The Hooded Merganser is thought by many to be the most beautiful of all waterfowl. The male has a large fan-shaped crest with a large white patch, which he will raise during courtship and aggressive interactions with other males. This fish-eating diving duck inhabits wooded swamps during the breeding season and nests in holes in trees. It breeds in forested wetlands across most of eastern North America with a disjunct population in the Pacific Northwest. In winter it can be found in forested freshwater wetlands, brackish estuaries, and tidal creeks in the eastern and southeastern United States and from northwestern Canada to southern California. Small numbers of Hooded Mergansers nest in Tennessee, and they are fairly common in the state during the non-breeding season.
Description: Both the male and female of this small diving duck have a fluffy, fan-shaped crest that can be raised and lowered. The male is boldly patterned with a black head and large white patch on the crest. His back is black, the sides are rust-colored, and the chest is white. The female is overall brownish with a smaller rusty crest. In flight, both male and female show a small white patch at the base of the wing. The wings produce a loud whistling in flight.
Weight: 1.4 lbs.
- Male Bufflehead have a larger white patch that wraps around the back of the greenish head, and the body has white sides. The female has an oval white cheek patch.
- Female Wood Ducks differ from female Hooded Mergansers as they have a grayish head, a much smaller crest, and a white patch around the eye.
- Other female mergansers are much larger, have a thinner crest, and have red on the bill.
Habitat: Breeds in forested wetlands. In migration and in winter found in a variety of open-water habitats.
Diet: Primarily small fish and aquatic invertebrates.
Nesting and reproduction: Females first breed at two years of age. Males abandon the females shortly after incubation begins.
Clutch Size: Usually 10 to 12 eggs, with a range of 7 to 13. The eggs are unusual in that they are nearly spherical.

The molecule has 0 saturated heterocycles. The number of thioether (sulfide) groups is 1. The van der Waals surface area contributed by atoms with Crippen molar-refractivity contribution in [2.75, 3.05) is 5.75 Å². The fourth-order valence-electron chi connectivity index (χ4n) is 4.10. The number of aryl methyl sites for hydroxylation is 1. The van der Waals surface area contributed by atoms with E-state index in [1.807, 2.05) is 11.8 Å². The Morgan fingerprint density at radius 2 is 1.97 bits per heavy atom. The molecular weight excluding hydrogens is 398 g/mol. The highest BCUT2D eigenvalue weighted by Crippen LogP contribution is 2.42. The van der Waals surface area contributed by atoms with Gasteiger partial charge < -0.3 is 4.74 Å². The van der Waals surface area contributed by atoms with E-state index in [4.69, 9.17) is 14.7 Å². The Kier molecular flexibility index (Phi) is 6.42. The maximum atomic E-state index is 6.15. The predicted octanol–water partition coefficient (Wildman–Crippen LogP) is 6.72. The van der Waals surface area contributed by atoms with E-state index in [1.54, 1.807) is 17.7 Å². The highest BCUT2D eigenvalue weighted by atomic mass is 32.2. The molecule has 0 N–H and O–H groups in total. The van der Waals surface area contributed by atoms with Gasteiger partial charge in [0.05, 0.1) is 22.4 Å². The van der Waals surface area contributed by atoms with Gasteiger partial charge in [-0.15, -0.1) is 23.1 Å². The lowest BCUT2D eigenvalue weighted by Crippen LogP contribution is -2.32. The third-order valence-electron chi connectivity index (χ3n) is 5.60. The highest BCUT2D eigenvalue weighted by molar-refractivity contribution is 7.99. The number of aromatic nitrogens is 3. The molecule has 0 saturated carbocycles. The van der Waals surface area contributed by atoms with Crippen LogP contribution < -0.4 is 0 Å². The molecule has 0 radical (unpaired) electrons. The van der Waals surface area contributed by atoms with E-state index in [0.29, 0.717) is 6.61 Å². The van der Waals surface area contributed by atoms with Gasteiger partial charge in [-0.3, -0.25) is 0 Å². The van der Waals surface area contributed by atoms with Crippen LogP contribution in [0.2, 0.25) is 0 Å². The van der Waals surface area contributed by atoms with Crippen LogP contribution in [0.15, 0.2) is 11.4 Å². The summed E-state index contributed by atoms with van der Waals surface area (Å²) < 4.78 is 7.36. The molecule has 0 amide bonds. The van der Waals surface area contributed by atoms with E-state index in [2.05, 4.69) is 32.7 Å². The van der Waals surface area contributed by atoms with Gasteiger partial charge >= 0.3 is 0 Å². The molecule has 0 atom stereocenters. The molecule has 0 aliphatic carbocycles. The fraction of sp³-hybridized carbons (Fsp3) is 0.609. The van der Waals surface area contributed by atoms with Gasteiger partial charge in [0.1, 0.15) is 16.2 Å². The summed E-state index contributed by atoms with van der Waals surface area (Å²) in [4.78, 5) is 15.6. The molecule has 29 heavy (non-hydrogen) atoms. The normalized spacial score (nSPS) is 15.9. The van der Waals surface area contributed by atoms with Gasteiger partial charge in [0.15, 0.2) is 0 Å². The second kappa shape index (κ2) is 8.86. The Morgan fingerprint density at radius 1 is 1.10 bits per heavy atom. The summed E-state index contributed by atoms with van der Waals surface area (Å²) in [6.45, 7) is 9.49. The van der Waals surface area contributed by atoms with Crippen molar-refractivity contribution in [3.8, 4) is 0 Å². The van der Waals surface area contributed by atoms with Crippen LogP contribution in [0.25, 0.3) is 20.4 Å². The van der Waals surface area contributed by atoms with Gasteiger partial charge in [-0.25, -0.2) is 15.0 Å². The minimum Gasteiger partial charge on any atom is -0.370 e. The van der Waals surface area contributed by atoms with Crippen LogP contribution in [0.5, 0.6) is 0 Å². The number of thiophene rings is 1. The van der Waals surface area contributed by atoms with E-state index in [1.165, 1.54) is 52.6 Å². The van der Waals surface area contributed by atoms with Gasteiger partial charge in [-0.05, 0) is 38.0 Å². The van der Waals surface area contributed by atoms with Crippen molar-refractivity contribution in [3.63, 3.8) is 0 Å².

Incubation: The female incubates the eggs for about 33 days.
Fledging: Ducklings leave the nest within 24 hours of hatching. The female calls to them from the water below the cavity, and the young jump from the cavity to join her. They are able to feed themselves from the first day.
Nest: The nest is in a hollow tree close to or over water. The only material that the female adds is down plucked from her belly. Hooded Mergansers also accept nest boxes.
Status in Tennessee: The Hooded Merganser is a year round resident of Tennessee, locally rare in summer, uncommon in winter, and fairly common during migration. Migrant and wintering birds are usually found in small flocks throughout the state and are present from late October through early May. Nesting is primarily in bottomland hardwood forests in West Tennessee.
Dynamic map of Hooded Merganser eBird observations in Tennessee
- Like many species of ducks, Hooded Mergansers occassionally lay their eggs in the nests of other ducks, and in turn, other species lay eggs in their nests. This is called nest parasitism. Species that Hooded Mergansers are known to have parasitized and have parasitized them include Common Goldeneye, Common Mergansers, Wood Ducks, and other Hooded Mergansers.
- The oldest known wild Hooded Merganser was 11 years, 6 months old.
Obsolete English Names: cock robin, hooded sheldrake
Best places to see in Tennessee: Most easily seen during the non-breeding season on ponds, lakes and wooded swamps across the state. Nesting occurs at Reelfoot Lake, Hatchie NWR, Meeman-Shelby Forest State Park, and other West Tennessee bottomland and wooded swamp locations.
For more information:
Ducks Unlimited species information
Sources:Dugger, B. D., K. M. Dugger, and L. H. Fredrickson. 1994. Hooded Merganser (Lophodytes cucullatus). The Birds of North America, No. 98 (A. Poole, and F. Gill, eds.). The Academy of Natural Sciences, Philadelphia, PA, and The American Ornithologists' Union, Washington, D.C.
Nicholson, C. P. 1997. Atlas of Breeding Birds of Tennessee. Univ. Tennessee Press, Knoxville.
Robinson J. C. 1990. An Annotated Checklist of the Birds of Tennessee. Univ. Tennessee Press, Knoxville.
Sibley, D. A. 2000. The Sibley Guide to Birds. A. A. Knopf, New York, NY.
Consider using the online bird checklist program at eBird to help us understand bird populations and distributions in Tennessee. Click here to see how.